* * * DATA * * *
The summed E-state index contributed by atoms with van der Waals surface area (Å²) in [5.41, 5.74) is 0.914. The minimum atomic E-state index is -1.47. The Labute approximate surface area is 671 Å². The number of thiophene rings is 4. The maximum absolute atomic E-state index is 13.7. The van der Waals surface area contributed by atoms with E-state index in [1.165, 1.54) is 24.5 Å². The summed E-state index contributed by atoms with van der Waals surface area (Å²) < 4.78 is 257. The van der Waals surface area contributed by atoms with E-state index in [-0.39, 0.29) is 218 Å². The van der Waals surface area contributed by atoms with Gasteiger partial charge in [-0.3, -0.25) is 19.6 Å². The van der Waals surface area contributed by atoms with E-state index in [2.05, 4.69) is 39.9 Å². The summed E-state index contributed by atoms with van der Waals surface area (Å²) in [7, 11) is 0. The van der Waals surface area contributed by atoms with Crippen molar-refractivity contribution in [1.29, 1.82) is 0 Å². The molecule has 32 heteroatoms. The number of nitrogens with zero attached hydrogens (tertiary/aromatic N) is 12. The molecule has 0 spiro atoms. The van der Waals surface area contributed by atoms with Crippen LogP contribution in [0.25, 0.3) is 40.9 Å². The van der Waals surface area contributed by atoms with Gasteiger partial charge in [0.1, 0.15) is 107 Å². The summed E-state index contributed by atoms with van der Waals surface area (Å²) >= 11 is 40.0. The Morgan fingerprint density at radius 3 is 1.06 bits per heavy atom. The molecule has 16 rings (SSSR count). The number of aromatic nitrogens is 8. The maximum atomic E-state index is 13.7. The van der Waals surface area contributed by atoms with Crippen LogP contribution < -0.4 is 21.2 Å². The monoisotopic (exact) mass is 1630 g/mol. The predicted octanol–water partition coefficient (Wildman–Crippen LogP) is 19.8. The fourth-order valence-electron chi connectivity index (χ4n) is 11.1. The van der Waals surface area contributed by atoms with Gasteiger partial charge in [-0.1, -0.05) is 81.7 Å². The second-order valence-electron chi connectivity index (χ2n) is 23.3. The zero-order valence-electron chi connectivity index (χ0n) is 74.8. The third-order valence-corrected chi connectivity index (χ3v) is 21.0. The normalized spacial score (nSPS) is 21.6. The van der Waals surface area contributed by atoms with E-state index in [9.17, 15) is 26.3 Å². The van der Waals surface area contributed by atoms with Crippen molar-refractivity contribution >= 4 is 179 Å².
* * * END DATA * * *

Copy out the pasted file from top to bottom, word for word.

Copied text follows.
The summed E-state index contributed by atoms with van der Waals surface area (Å²) in [5.41, 5.74) is 0.914. The minimum atomic E-state index is -1.47. The Labute approximate surface area is 671 Å². The number of thiophene rings is 4. The maximum absolute atomic E-state index is 13.7. The van der Waals surface area contributed by atoms with E-state index in [1.165, 1.54) is 24.5 Å². The summed E-state index contributed by atoms with van der Waals surface area (Å²) < 4.78 is 257. The van der Waals surface area contributed by atoms with E-state index in [-0.39, 0.29) is 218 Å². The van der Waals surface area contributed by atoms with Gasteiger partial charge in [-0.3, -0.25) is 19.6 Å². The van der Waals surface area contributed by atoms with E-state index in [2.05, 4.69) is 39.9 Å². The summed E-state index contributed by atoms with van der Waals surface area (Å²) in [7, 11) is 0. The van der Waals surface area contributed by atoms with Crippen molar-refractivity contribution in [1.29, 1.82) is 0 Å². The molecule has 32 heteroatoms. The number of nitrogens with zero attached hydrogens (tertiary/aromatic N) is 12. The molecule has 0 spiro atoms. The van der Waals surface area contributed by atoms with Crippen LogP contribution in [0.25, 0.3) is 40.9 Å². The van der Waals surface area contributed by atoms with Gasteiger partial charge in [0.1, 0.15) is 107 Å². The summed E-state index contributed by atoms with van der Waals surface area (Å²) >= 11 is 40.0. The Morgan fingerprint density at radius 3 is 1.06 bits per heavy atom. The molecule has 16 rings (SSSR count). The number of aromatic nitrogens is 8. The maximum atomic E-state index is 13.7. The van der Waals surface area contributed by atoms with Crippen LogP contribution < -0.4 is 21.2 Å². The monoisotopic (exact) mass is 1630 g/mol. The predicted octanol–water partition coefficient (Wildman–Crippen LogP) is 19.8. The fourth-order valence-electron chi connectivity index (χ4n) is 11.1. The van der Waals surface area contributed by atoms with Gasteiger partial charge in [-0.1, -0.05) is 81.7 Å². The second-order valence-electron chi connectivity index (χ2n) is 23.3. The zero-order valence-electron chi connectivity index (χ0n) is 74.8. The third-order valence-corrected chi connectivity index (χ3v) is 21.0. The normalized spacial score (nSPS) is 21.6. The van der Waals surface area contributed by atoms with E-state index in [9.17, 15) is 26.3 Å². The van der Waals surface area contributed by atoms with Crippen molar-refractivity contribution >= 4 is 179 Å².